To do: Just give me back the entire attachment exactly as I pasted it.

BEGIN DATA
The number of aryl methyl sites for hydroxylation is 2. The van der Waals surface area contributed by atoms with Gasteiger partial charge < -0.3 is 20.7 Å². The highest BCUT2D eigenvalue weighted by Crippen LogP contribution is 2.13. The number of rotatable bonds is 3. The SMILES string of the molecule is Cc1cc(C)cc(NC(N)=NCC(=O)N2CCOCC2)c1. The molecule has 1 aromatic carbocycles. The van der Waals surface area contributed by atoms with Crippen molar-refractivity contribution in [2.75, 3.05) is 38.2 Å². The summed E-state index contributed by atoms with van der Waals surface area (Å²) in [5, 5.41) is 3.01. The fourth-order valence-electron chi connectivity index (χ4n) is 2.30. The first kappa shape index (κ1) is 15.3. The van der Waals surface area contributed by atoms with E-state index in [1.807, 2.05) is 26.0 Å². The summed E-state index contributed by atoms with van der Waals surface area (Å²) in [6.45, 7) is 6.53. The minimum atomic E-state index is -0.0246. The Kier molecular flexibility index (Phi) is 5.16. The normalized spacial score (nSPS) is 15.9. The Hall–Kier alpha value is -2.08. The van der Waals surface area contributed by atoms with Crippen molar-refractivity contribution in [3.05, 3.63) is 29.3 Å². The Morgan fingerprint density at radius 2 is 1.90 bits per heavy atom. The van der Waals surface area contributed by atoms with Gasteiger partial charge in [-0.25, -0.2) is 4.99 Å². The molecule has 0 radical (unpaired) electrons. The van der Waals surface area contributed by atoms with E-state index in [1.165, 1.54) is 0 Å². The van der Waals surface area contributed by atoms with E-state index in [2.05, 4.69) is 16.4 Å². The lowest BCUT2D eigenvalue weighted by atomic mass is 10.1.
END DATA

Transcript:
The number of aryl methyl sites for hydroxylation is 2. The van der Waals surface area contributed by atoms with Gasteiger partial charge < -0.3 is 20.7 Å². The highest BCUT2D eigenvalue weighted by Crippen LogP contribution is 2.13. The number of rotatable bonds is 3. The SMILES string of the molecule is Cc1cc(C)cc(NC(N)=NCC(=O)N2CCOCC2)c1. The molecule has 1 aromatic carbocycles. The van der Waals surface area contributed by atoms with Crippen molar-refractivity contribution in [2.75, 3.05) is 38.2 Å². The summed E-state index contributed by atoms with van der Waals surface area (Å²) in [5, 5.41) is 3.01. The fourth-order valence-electron chi connectivity index (χ4n) is 2.30. The first kappa shape index (κ1) is 15.3. The van der Waals surface area contributed by atoms with E-state index in [1.807, 2.05) is 26.0 Å². The summed E-state index contributed by atoms with van der Waals surface area (Å²) in [6.45, 7) is 6.53. The minimum atomic E-state index is -0.0246. The Kier molecular flexibility index (Phi) is 5.16. The normalized spacial score (nSPS) is 15.9. The Hall–Kier alpha value is -2.08. The van der Waals surface area contributed by atoms with Crippen molar-refractivity contribution in [3.05, 3.63) is 29.3 Å². The Morgan fingerprint density at radius 2 is 1.90 bits per heavy atom. The van der Waals surface area contributed by atoms with Gasteiger partial charge in [-0.25, -0.2) is 4.99 Å². The molecule has 0 radical (unpaired) electrons. The van der Waals surface area contributed by atoms with E-state index in [1.165, 1.54) is 0 Å². The van der Waals surface area contributed by atoms with E-state index in [2.05, 4.69) is 16.4 Å². The lowest BCUT2D eigenvalue weighted by atomic mass is 10.1.